Probably not outside the mainstream.

Photographer: David Paul Morris/Bloomberg

Don't Fear the New Boss at the Minneapolis Fed

Noah Smith is a Bloomberg View columnist. He was an assistant professor of finance at Stony Brook University, and he blogs at Noahpinion.
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Narayana Kocherlakota is out at the Federal Reserve Bank of Minneapolis and Neel Kashkari is in. Is there some rule that the president of the Minnesota Fed must have the initials "NK"? 

Well anyway, in the meantime, let's think about what Kashkari's appointment means for the Fed. 

First of all, Kashkari, a former Treasury official, isn't obviously the liquidationist -- a foe of government intervention during financial crises -- that some of my econ blogging colleagues have made him out to be. Paul Krugman raised this fear, based on the following Kashkari quote from Twitter: 

Growth was artificially fast due to leveraging of econ. Trying to return to that rate thru def[icit] spend[ing] is futile.

But this view isn't outside of the bounds of standard economic theory. If growth was above potential in the mid-2000s because of a bubble, it makes sense to say that demand-side policy won't be able to return us permanently to the growth rate we enjoyed during those years. Of course, muted inflation during the housing bubble years might challenge the notion that growth was above potential, but that is a separate issue. Kashkari is basically just saying he thinks growth was above trend, which isn't really a liquidationist position. 

University of California-Berkeley economist Brad DeLong, meanwhile, is worried that Kashkari is an unreasonable hard-money hawk. This is based on tweets in which Kashkari called monetary stimulus "morphine." But although Kashkari may be a hawk, the "morphine" analogy isn't necessarily a bad one. Monetary policy -- indeed, all demand-side stabilization policy -- does provide a temporary boost, like morphine. 

But is it addictive like morphine? Some people believe that the Fed's low interest rates cause "expectation anchoring," so that companies come to believe that zero interest rate policy is permanent. If this happens, the economic penalty from raising rates from zero may be increased -- much like withdrawing from morphine. So if Kashkari is just talking about expectation anchoring -- and it does look like he is -- then his analogy makes sense. 

So I doubt that Kashkari is either a liquidationist or a crazy monetary hawk. Instead, his comments reveal him for what he is -- a non-economist. Kashkari is an engineer with an MBA, which makes him stand out in an institution that is dominated by people with doctorates in economics.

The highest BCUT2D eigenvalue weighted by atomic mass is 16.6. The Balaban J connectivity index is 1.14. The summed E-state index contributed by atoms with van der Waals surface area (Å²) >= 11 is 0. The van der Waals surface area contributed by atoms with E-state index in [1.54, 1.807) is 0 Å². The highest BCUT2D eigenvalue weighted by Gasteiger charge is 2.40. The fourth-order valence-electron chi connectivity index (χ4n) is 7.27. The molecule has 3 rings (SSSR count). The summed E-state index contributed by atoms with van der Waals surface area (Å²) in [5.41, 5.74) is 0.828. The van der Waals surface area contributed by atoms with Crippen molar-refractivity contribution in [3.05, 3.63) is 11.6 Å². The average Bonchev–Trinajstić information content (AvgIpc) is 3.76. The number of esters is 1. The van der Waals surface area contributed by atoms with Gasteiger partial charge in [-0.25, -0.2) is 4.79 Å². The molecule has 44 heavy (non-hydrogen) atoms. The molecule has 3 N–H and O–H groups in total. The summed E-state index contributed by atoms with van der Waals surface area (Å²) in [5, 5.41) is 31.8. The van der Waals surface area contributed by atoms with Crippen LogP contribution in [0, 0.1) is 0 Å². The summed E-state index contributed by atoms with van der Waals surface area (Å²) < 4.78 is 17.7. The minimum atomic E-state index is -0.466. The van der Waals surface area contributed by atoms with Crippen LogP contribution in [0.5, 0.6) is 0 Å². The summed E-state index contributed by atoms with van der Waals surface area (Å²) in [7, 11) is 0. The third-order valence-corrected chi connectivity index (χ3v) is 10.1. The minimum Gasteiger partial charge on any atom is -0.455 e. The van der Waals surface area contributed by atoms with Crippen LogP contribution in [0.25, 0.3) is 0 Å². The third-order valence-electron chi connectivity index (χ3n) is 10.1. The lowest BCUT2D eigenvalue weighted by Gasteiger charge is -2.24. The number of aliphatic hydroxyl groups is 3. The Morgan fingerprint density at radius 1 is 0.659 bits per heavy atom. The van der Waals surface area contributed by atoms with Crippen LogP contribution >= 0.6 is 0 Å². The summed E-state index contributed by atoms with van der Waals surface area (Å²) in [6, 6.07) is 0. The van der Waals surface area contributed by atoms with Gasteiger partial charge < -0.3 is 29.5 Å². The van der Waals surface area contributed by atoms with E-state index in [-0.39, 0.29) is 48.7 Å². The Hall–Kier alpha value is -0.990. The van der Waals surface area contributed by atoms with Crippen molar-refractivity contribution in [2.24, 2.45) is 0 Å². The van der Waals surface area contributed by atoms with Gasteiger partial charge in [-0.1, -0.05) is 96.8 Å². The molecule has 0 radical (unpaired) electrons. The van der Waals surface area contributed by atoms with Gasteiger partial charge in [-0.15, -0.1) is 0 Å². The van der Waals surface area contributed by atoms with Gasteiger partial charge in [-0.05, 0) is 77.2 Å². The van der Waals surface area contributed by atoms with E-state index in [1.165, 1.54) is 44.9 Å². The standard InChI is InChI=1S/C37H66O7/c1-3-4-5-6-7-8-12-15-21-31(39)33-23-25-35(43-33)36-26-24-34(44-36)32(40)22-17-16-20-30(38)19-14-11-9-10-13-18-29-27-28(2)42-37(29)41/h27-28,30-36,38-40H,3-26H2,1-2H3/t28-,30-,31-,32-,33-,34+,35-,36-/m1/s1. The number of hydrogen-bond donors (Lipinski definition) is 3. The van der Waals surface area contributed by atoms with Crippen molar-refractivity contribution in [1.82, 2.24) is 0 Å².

That lack of economics training means that Kashkari will tend to express himself in language that's different from other Fed officials. People who have been through economics graduate school speak in the official cant of the profession. Instead of "addiction" we say "anchoring," and so forth. People who don't use this argot run the risk of being perceived as cranks by the academic econ community. 

But this isn't a reason to fear Kashkari. A non-economist will actually be a welcome outside voice in an institution stocked with academics. What's more, it could even improve Fed communication, since the general public doesn't speak in economics jargon. 

It is probably true that Kashkari is somewhat of a monetary hawk. But even if so, he'll be swimming against a general dovish tide at the Fed. The brief flowering of dovish sentiment at the Minneapolis Fed caused by Kocherlakota's legendary conversion could never have been a permanent change, since the Minneapolis Fed's board -- which chooses the president -- is the same as before. 

So does Kashkari come with any downsides? I do see one. Kashkari was involved in creating the Troubled Asset Relief Program -- also known as the government bank bailout of 2008. As assistant secretary of the Treasury for international economics and development under Henry Paulson, Kashkari helped draft and administer the program that bought $700 billion in troubled mortgage-backed securities directly from the nation's megabanks. 

Many people, me included, believe that some sort of bailout was necessary. But many also believe that TARP was too soft on the banks, since top management was left in place and given no penalty for getting the country in trouble. Many fear that the no-strings-attached nature of the bailout created what economists call moral hazard -- an implicit guarantee of future bailouts that will end up encouraging banks to take excessive risk during the next bull market. Others suspect the government of giving favorable terms to politically connected institutions, particularly Kashkari's former employer, Goldman Sachs. 

Now Kashkari, the TARP guy, is at the Fed. That could cause some negative optics for an institution that is already under heavy political attack, mainly from the right. Kashkari's hawkish instincts will probably not be enough to exonerate him in the eyes of the conservative activists who want to hobble or even end the Fed, and his background at Treasury may give these activists some rhetorical ammunition. 

But in any case, it's too early to tell what Kashkari's appointment will mean for the Federal Reserve system or for monetary policy. The economics media will be watching with interest.

This column does not necessarily reflect the opinion of the editorial board or Bloomberg LP and its owners.

To contact the author of this story:
Noah Smith at nsmith150@bloomberg.net

To contact the editor responsible for this story:
James Greiff at jgreiff@bloomberg.net